Making the Inductors
The next problem is how to make the inductors; this comes with a sub category of what to make them from. I am not a fan of air cored inductors, whilst they have the advantage of ease of design and freedom from saturation effects, they end up either having an unacceptable resistance or they are heavy and expensive in copper. I therefore adopted the Leslie standard of ferrite-cored inductors. I found what I thought was acceptable core material on ebay in the form of 1/2 inch diameter 98 mm long ferrite rod of a material described as F8. I did find some information about the material on the Web but insufficient to formulate the design, so I wound a trial inductor and measured its properties. I wound 360 turns of 1mm dia wire on a 45mm length of the rod and set about measuring its inductance.
Substituting the Inductor for the loudspeaker in the loudspeaker test circuit gives this circuit. Note that the inductor has an resistance which is effectively in series with a perfect inductor. Now because the voltages Vlr and VXl cannot be measured separately some Electrical Engineering and geometry has to be invoked. First the Phasor Diagram for the circuit is drawn:-
To calculate the inductance, it is necessary find the voltage across the perfect inductor at a particular current and frequency. The measurement taken are:-
V, the applied voltage shown as phasor O C
Vr, the voltage across the test resistor shown as phasor P Q
Vl, the voltage across the inductor, phasor O B
f is the frequency of the excitation voltage.
So we know the lengths of the three sides of the scalene triangle O, B, C. Therefore the angles m and l can be calculated:-
m = arccos (Vl2 + V2 - Vr2)/2 * Vl * V
l = arccos (Vr2 + V2 - Vl2)/2 * Vr * V
angle n = PI/2 - l - m
Vlr = Vl * sin l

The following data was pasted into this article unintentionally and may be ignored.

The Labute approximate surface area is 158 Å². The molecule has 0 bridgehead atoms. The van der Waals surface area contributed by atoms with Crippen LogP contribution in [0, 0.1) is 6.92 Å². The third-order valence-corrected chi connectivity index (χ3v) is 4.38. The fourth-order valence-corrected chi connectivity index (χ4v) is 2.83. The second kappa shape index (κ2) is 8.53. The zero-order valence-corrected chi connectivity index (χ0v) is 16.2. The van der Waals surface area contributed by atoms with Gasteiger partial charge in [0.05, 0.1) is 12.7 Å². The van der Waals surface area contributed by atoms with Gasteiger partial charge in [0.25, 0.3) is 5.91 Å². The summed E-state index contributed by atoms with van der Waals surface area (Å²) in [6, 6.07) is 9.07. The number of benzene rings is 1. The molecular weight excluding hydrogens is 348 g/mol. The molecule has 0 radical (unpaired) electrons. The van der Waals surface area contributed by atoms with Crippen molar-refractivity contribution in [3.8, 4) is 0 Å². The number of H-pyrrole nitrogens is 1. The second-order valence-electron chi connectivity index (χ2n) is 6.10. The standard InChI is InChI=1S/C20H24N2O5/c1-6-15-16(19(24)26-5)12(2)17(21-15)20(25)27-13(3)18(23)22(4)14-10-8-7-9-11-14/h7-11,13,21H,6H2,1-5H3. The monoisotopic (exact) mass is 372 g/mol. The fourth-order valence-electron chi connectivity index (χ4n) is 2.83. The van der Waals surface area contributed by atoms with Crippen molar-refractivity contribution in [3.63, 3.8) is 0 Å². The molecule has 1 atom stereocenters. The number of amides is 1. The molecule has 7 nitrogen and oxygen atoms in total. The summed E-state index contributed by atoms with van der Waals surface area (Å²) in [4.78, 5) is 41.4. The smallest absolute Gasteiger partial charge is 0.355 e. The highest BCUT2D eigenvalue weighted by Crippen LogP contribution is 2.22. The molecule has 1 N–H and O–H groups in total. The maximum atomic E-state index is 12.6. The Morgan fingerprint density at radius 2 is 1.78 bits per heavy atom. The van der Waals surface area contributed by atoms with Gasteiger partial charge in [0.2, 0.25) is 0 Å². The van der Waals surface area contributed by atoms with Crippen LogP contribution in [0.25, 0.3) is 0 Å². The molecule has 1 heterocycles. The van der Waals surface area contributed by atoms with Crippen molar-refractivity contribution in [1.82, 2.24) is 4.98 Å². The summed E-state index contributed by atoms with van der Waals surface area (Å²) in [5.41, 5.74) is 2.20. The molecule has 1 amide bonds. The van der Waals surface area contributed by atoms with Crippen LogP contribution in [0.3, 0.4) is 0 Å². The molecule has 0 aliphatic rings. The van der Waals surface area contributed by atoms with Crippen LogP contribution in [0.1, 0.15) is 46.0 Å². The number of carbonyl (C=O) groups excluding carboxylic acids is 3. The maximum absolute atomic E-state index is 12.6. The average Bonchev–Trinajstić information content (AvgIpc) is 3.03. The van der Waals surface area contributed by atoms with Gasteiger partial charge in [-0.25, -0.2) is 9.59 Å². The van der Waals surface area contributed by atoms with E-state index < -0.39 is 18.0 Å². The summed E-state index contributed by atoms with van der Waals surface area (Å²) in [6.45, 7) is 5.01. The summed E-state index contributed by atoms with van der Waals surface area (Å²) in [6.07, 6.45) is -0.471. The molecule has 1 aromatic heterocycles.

VXl = Vl cos l
The reactance XL of the inductive component of the inductor is:
XL = VXl* R / VR
and the inductance, L Henrys
L = XL / 2 * PI * f Henrys
These formulae were entered into a Spreadsheet such that the voltages and frequency cold be input and the inductance indicated.
The test inductor was measured using a test 6.35 ohm bifilar wound test resistor, my amplifier dummy load resistor. It measured 5.0 millihenrys. From this result, the number of turns needed to give the required inductances was calculated:
Let K be a constant where:
L test = n2 k, k = Ltest /n2
n1 =sqrt ( Lrqd /k)
Again, using a spreadsheet for the calculations, the numbers of turns required was:
3.29 mH: 292 turns
5.97 mH: 394 turns
These values were used as a guide, recognising the fact that k would not be perfectly constant, especially as outer layers would have reduced magnetic coupling to the core.
Wooden end cheeks were made to contain the windings and matching mandrels were made to chuck the bobbin. Here's one I made earlier (left) and below, the Heath-Robinson lathe conversion to a coil winding machine. Note the wire tensioning device: a piece of felt folded over the wire and clamped between two pieces of wood. It works well. What it lacks is a revolutions counter. I could not use the lathe drive directly, it is far too fast and powerful. The battery drill used is variable speed and very controllable and the torque limited.